“We are almost absolutely certain that it won’t be necessary to close down mines because of the second wave of the coronavirus,” our sources close to the government told us. Mining companies declare they are better prepared than in the spring – Karolina Baca-Pogorzelska, contributor to BiznesAlert.pl, writes.
Coronaviurs in mines
“Of course it’s worse now than in September, but the number of sick miners is under control. It might turn out that a bigger problem will be with the number of miners in quarantine, who were infected by their kids who brought it from schools, but at this point these numbers are too low to interfere with the work in the bituminous coal mines,” argued one of our interlocutors close to the government. “Of course, one cannot be ever sure about anything, but right now we have no plans to close down mines,” they explained. The other source added that because so many miners fell ill in the spring and summer, specialists claimed that their immunity improved, especially that the majority of the crews is constituted by young people.
It also looks like the coal companies, which almost until the end of April seemed to disregard the threat, learned from their previous mistakes. According to data from Monday 26 of October, less than 300 miners in three Silesian coal companies are infected – 244 in Polska Grupa Górnicza (during the peak of the first wave, at the turn of May and June, the number of cases in PGG was at 1400 – Jankowice over 700, Marcel 315, Murcki-Staszic over 370, Sośnica over 460), 28 in Jastrzębska Spółka Węglowa (JSW), and 21 in Tauron Wydobycie. Lublin’s Bogdanka did not reveal the number of infected miners, but confirmed there were cases in the mine.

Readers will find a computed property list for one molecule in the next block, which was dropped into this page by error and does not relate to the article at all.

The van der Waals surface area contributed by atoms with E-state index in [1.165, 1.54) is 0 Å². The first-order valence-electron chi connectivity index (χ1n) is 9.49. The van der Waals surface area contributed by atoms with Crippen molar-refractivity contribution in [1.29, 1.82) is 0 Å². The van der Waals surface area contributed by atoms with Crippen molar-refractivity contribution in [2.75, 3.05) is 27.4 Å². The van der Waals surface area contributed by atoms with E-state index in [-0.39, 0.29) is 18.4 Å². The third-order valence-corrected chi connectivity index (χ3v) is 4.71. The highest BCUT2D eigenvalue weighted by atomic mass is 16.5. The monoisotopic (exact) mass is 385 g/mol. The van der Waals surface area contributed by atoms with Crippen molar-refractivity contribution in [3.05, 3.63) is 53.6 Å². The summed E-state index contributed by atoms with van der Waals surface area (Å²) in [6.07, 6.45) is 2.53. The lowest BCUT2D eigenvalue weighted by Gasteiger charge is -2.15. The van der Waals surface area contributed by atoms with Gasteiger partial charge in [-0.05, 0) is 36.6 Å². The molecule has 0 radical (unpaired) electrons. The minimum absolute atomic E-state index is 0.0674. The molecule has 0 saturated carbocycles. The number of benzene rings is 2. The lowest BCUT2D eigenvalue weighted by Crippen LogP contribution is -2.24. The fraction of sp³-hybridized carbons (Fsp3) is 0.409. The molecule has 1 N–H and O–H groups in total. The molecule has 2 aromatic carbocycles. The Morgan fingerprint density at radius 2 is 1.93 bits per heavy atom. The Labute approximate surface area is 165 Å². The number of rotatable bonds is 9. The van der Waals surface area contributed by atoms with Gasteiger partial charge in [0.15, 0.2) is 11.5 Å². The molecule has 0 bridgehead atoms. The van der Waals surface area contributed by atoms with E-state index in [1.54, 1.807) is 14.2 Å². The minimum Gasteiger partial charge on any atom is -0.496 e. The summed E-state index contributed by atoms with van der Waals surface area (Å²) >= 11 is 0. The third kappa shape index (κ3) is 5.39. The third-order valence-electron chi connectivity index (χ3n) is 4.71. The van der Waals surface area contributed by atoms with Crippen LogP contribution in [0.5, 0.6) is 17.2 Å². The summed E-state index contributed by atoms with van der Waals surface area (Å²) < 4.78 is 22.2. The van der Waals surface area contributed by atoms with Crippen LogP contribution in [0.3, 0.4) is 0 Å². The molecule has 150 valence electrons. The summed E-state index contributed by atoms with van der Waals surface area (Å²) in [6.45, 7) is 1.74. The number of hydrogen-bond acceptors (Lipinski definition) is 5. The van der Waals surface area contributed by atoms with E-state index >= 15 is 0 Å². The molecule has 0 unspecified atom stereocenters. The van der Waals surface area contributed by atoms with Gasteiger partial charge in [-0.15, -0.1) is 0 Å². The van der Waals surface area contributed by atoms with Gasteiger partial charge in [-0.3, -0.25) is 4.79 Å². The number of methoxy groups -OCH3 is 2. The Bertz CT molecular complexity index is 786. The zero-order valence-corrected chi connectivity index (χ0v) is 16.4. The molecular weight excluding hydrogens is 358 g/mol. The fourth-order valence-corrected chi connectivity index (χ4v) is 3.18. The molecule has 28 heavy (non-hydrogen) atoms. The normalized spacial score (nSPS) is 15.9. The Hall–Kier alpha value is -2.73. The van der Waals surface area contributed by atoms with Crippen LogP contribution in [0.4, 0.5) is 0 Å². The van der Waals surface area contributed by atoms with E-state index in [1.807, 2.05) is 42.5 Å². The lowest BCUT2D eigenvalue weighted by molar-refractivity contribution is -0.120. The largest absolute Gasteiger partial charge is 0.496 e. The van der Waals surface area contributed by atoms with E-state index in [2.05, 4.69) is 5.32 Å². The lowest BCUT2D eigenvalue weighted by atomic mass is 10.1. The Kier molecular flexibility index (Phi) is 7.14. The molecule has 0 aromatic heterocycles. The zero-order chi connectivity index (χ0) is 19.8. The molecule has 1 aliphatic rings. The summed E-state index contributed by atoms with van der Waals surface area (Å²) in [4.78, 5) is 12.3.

“Since the pandemic started, we imposed restrictions at Bogdanka, which are still in force. For instance we introduced one-way traffic for the crew in the pithead building and in the washrooms Both on the surface and underground all employees must wear masks. We added over a dozen underground hand washing stations, and introduced mandatory disinfection of equipment. All employees have unlimited access to disinfectants of various kinds (including specialized preparations for underground usage). Additionally, a number of restrictions were introduced to minimize the risk of infection via expiratory particles, such as the ban on shaking hands, eating sunflower and other seeds and snuffing tobacco,” Artur Wasil, President of the Management Board of Lubelski Węgiel Bogdanka, told us.
He also ensured that the situation was under control and that the management understood its unpredictability. “The number of sick people is rising, both in the mine and in close suoundings, the situation is difficult and dynamic,” Wasil admitted. “The mine’s crisis management team is monitoring and assessing the situation on an ongoing basis. We have to remember we cannot close the mine. If production has to be stopped, which is the worst case scenario, our crews will supervise the situation in the mine to prevent any natural threats. Naturally we are considering various scenarios, but putting the crews in barracks is one of the last solutions on the list,” Bogdanka’s CEO added.